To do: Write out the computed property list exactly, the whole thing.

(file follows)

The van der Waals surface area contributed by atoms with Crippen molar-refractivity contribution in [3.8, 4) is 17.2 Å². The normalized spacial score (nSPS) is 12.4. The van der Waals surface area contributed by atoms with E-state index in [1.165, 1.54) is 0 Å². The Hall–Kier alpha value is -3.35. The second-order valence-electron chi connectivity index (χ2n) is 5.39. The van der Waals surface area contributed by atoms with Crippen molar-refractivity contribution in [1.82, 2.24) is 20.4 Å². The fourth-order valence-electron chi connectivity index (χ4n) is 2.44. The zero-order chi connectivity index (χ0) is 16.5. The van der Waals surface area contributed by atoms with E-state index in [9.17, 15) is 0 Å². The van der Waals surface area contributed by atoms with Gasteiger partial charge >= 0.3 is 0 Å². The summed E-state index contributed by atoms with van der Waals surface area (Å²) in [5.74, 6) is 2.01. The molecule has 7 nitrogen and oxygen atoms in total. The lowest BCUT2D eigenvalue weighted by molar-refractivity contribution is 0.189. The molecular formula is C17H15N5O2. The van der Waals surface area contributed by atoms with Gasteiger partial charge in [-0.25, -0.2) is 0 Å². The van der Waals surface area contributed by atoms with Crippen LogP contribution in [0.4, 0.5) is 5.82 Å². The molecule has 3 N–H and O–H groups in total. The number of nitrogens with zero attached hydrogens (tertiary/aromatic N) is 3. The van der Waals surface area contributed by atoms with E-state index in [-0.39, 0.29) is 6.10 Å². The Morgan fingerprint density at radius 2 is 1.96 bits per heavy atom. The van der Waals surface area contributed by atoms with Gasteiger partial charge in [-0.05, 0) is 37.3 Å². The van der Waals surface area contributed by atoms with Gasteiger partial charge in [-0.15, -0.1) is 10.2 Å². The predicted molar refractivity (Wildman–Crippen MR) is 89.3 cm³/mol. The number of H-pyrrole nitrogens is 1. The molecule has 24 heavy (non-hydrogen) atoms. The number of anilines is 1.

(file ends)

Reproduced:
The van der Waals surface area contributed by atoms with Crippen molar-refractivity contribution in [3.8, 4) is 17.2 Å². The normalized spacial score (nSPS) is 12.4. The van der Waals surface area contributed by atoms with E-state index in [1.165, 1.54) is 0 Å². The Hall–Kier alpha value is -3.35. The second-order valence-electron chi connectivity index (χ2n) is 5.39. The van der Waals surface area contributed by atoms with Crippen molar-refractivity contribution in [1.82, 2.24) is 20.4 Å². The fourth-order valence-electron chi connectivity index (χ4n) is 2.44. The zero-order chi connectivity index (χ0) is 16.5. The van der Waals surface area contributed by atoms with E-state index in [9.17, 15) is 0 Å². The van der Waals surface area contributed by atoms with Gasteiger partial charge >= 0.3 is 0 Å². The summed E-state index contributed by atoms with van der Waals surface area (Å²) in [5.74, 6) is 2.01. The molecule has 7 nitrogen and oxygen atoms in total. The lowest BCUT2D eigenvalue weighted by molar-refractivity contribution is 0.189. The molecular formula is C17H15N5O2. The van der Waals surface area contributed by atoms with Gasteiger partial charge in [-0.25, -0.2) is 0 Å². The van der Waals surface area contributed by atoms with Crippen LogP contribution in [0.4, 0.5) is 5.82 Å². The molecule has 3 N–H and O–H groups in total. The number of nitrogens with zero attached hydrogens (tertiary/aromatic N) is 3. The van der Waals surface area contributed by atoms with E-state index in [-0.39, 0.29) is 6.10 Å². The Morgan fingerprint density at radius 2 is 1.96 bits per heavy atom. The van der Waals surface area contributed by atoms with Gasteiger partial charge in [-0.05, 0) is 37.3 Å². The van der Waals surface area contributed by atoms with Gasteiger partial charge in [-0.15, -0.1) is 10.2 Å². The predicted molar refractivity (Wildman–Crippen MR) is 89.3 cm³/mol. The number of H-pyrrole nitrogens is 1. The molecule has 24 heavy (non-hydrogen) atoms. The number of anilines is 1.